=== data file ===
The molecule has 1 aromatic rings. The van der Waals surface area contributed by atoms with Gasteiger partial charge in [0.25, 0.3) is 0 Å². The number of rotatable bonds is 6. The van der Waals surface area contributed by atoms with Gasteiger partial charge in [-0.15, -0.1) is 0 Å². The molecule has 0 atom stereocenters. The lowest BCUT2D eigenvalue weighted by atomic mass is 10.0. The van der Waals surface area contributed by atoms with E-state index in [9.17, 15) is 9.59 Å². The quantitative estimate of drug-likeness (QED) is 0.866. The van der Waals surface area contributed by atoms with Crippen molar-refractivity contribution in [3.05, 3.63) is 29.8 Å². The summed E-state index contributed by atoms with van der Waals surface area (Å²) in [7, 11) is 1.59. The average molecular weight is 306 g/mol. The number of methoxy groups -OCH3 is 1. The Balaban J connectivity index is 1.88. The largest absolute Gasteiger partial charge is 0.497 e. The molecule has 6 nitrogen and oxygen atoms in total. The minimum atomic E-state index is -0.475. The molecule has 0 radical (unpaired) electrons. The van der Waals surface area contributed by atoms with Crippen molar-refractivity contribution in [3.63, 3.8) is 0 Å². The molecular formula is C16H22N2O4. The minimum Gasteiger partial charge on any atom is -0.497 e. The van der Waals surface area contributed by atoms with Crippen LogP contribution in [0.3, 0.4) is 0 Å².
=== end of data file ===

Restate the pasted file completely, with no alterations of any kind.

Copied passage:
The molecule has 1 aromatic rings. The van der Waals surface area contributed by atoms with Gasteiger partial charge in [0.25, 0.3) is 0 Å². The number of rotatable bonds is 6. The van der Waals surface area contributed by atoms with Gasteiger partial charge in [-0.15, -0.1) is 0 Å². The molecule has 0 atom stereocenters. The lowest BCUT2D eigenvalue weighted by atomic mass is 10.0. The van der Waals surface area contributed by atoms with E-state index in [9.17, 15) is 9.59 Å². The quantitative estimate of drug-likeness (QED) is 0.866. The van der Waals surface area contributed by atoms with Crippen molar-refractivity contribution in [3.05, 3.63) is 29.8 Å². The summed E-state index contributed by atoms with van der Waals surface area (Å²) in [7, 11) is 1.59. The average molecular weight is 306 g/mol. The number of methoxy groups -OCH3 is 1. The Balaban J connectivity index is 1.88. The largest absolute Gasteiger partial charge is 0.497 e. The molecule has 6 nitrogen and oxygen atoms in total. The minimum atomic E-state index is -0.475. The molecule has 0 radical (unpaired) electrons. The van der Waals surface area contributed by atoms with Crippen molar-refractivity contribution in [3.63, 3.8) is 0 Å². The molecular formula is C16H22N2O4. The minimum Gasteiger partial charge on any atom is -0.497 e. The van der Waals surface area contributed by atoms with Crippen LogP contribution in [0.3, 0.4) is 0 Å².